Fr. Dale Matson
“But God has chosen the foolish things of the world to shame the wise, and God has chosen the weak things of the world to shame the things which are strong.” 1 Cor. 1:27, NASB)
“The Executive Council at its October meeting passed a resolution (AN037) affirming ‘the growing movement of peaceful protests in public spaces in the United States and throughout the world in resistance to the exploitation of people for profit or power bears faithful witness in the tradition of Jesus to the sinful inequities in society’ and calling upon Episcopalians ‘to witness in the tradition of Jesus to inequities in society.’” [ENS Dec. 15th]
“Trinity Church, Wall Street, has provided extensive practical and pastoral support to the Occupy Wall Street movement. The Trinity congregation has decided that the property known as Duarte Park is not appropriate for use by the Occupy movement, and that property remains closed. Other facilities of Trinity continue to be open to support the Occupy movement, for which I give great thanks. It is regrettable that Occupy members feel it necessary to provoke potential legal and police action by attempting to trespass on other parish property. Seekers after justice have more often achieved success through non-violent action, rather than acts of force or arms. I would urge all concerned to stand down and seek justice in ways that do not further alienate potential allies.”
The Most Rev. Katharine Jefferts Schori, Presiding Bishop and Primate of The Episcopal Church. [ENS Dec. 16th]
I believe this is a social justice issue, one of many issues, championed by TEC that conveniently presents an evaluative metric that TEC or any organization for that matter, can be judged by. Does it walk the walk or just talk the talk? Trinity Wall Street is really not seen by the OWS folks as a church but as one Episcopal blog commenter put it, “a soft target.” Trinity Wall Street is a corporation with deep pockets and huge assets making it look a lot like other area firms. TEC is not offering pastoral counseling but it is offering other comforts. “Recognizing the need for social, homeless and medical services, Trinity hired the Rev. Mary Caliendo, a Wiccan priest who works with Occupy’ s medical clinic — which includes doctors, nurses and psychiatrists aiding protestors — to work at Charlotte’s Place and facilitate care.”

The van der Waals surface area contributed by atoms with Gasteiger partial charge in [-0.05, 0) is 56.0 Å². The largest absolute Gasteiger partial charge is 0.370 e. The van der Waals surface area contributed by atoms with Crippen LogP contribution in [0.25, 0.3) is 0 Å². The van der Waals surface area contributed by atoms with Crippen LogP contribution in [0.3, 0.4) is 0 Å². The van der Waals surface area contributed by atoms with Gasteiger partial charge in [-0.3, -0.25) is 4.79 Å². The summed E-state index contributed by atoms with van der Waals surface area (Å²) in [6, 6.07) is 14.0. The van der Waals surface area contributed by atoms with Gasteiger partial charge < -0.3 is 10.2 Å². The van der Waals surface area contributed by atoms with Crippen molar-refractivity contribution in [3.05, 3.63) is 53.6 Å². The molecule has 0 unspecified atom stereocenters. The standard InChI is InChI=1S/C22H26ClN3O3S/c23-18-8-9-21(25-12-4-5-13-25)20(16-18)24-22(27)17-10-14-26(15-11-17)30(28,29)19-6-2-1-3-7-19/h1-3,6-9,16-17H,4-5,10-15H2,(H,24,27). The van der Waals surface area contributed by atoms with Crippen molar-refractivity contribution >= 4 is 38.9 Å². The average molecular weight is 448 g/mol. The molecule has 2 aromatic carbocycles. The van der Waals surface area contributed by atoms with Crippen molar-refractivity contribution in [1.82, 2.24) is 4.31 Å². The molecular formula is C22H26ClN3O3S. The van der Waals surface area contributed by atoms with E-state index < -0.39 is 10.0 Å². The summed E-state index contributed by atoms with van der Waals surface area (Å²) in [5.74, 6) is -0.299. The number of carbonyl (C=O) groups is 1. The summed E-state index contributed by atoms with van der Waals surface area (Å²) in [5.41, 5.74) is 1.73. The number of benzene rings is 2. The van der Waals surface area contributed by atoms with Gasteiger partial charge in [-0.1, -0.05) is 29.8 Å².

Here, on its doorstep is a perfect opportunity for embracing diversity in an inclusive environment. “The park was almost a perfect microcosm for the racism, classism and entitlement present in society — all of the corruption OWS is attacking, ‘manifested in our movement,’ said Zink, adding that her focus is to bring the voices of the marginalized to the table. [ENS Dec. 16th]
Is there any glee in this for me? No, I have written about similar concerns regarding the homeless on our campus. http://sanjoaquinsoundings.blogspot.com/2011/07/church-and-homeless-questions-for-our.html. There are some differences. We have an open campus with no fences. We see it as an ongoing ministry (“The poor will always be with you”, Mark 14:7) not an inconvenient situation that requires a position statement and the homeless who reside on our campus do not consider themselves occupiers. They attend our services and see themselves as a part of our faith community. We have rules, which include no weapons, drugs and no permanent residence. Do we have all the answers? No we don’t. We also have two deacons that supervise this ministry and a congregation willing to support it as part of our church mission.
Who best speaks for TEC? I believe it is retired Bishop George Packard. ““I have this great worry that this venerable parish will be on the wrong side of history in a few weeks,” Packard said in a post on Trinity’s Facebook page that later was deleted. [ENS Dec. 16th] “Surely there’s some consummate wisdom in the leadership that can offer Occupiers a chance to express their prophetic destiny in these days. It’s a matter of record that the church is good with the provision of service and succor for the neighborhood; they are unable, it seems, to understand their dynamic needs” Is the Gospel of Jesus Christ one of those dynamic needs Bishop?
It is not what happens to us. It is how we deal with what happens to us. Where is the grace in the TEC response? Is the response of KJS a teaching and comforting response or a threat. Is there no outer court for the gentiles? TEC has become so accustomed to using the law over the last decade that it needs the prophetic voice of a retired Bishop to remind itself that it is in fact the broad church and not just a litigious corporation.